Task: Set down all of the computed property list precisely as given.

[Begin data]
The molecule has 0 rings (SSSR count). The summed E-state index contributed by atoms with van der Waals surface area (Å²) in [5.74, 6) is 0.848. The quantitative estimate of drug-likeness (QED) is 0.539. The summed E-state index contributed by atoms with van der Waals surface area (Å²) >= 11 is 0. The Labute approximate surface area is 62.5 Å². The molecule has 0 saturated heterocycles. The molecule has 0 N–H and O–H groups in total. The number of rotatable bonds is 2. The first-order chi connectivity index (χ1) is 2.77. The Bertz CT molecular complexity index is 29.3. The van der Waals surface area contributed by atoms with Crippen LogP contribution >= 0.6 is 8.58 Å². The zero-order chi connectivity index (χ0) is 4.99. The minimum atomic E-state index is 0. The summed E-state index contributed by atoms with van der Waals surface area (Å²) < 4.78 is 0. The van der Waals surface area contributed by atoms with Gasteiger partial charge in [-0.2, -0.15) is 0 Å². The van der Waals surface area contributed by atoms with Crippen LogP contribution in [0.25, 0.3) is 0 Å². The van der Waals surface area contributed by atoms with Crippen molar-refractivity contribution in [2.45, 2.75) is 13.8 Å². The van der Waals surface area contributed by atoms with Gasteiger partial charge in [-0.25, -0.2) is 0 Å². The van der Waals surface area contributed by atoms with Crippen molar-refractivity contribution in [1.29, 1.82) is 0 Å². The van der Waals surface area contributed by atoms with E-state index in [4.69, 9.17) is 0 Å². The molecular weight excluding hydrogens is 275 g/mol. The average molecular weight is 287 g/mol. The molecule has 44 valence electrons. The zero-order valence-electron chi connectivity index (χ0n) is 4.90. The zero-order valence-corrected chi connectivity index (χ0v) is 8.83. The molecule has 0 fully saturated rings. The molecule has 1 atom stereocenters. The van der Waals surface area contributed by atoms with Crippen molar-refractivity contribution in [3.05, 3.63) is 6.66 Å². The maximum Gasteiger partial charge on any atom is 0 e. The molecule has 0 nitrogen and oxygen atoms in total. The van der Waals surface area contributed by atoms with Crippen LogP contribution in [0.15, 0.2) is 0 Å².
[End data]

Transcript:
The molecule has 0 rings (SSSR count). The summed E-state index contributed by atoms with van der Waals surface area (Å²) in [5.74, 6) is 0.848. The quantitative estimate of drug-likeness (QED) is 0.539. The summed E-state index contributed by atoms with van der Waals surface area (Å²) >= 11 is 0. The Labute approximate surface area is 62.5 Å². The molecule has 0 saturated heterocycles. The molecule has 0 N–H and O–H groups in total. The number of rotatable bonds is 2. The first-order chi connectivity index (χ1) is 2.77. The Bertz CT molecular complexity index is 29.3. The van der Waals surface area contributed by atoms with Crippen LogP contribution >= 0.6 is 8.58 Å². The zero-order chi connectivity index (χ0) is 4.99. The minimum atomic E-state index is 0. The summed E-state index contributed by atoms with van der Waals surface area (Å²) < 4.78 is 0. The van der Waals surface area contributed by atoms with Gasteiger partial charge in [-0.2, -0.15) is 0 Å². The van der Waals surface area contributed by atoms with Crippen LogP contribution in [0.25, 0.3) is 0 Å². The van der Waals surface area contributed by atoms with Crippen molar-refractivity contribution in [2.45, 2.75) is 13.8 Å². The van der Waals surface area contributed by atoms with Gasteiger partial charge in [-0.25, -0.2) is 0 Å². The van der Waals surface area contributed by atoms with Crippen molar-refractivity contribution in [1.29, 1.82) is 0 Å². The van der Waals surface area contributed by atoms with E-state index in [4.69, 9.17) is 0 Å². The molecular weight excluding hydrogens is 275 g/mol. The average molecular weight is 287 g/mol. The molecule has 44 valence electrons. The zero-order valence-electron chi connectivity index (χ0n) is 4.90. The zero-order valence-corrected chi connectivity index (χ0v) is 8.83. The molecule has 0 fully saturated rings. The molecule has 1 atom stereocenters. The van der Waals surface area contributed by atoms with Crippen molar-refractivity contribution in [3.05, 3.63) is 6.66 Å². The maximum Gasteiger partial charge on any atom is 0 e. The molecule has 0 nitrogen and oxygen atoms in total. The van der Waals surface area contributed by atoms with Crippen LogP contribution in [0.15, 0.2) is 0 Å².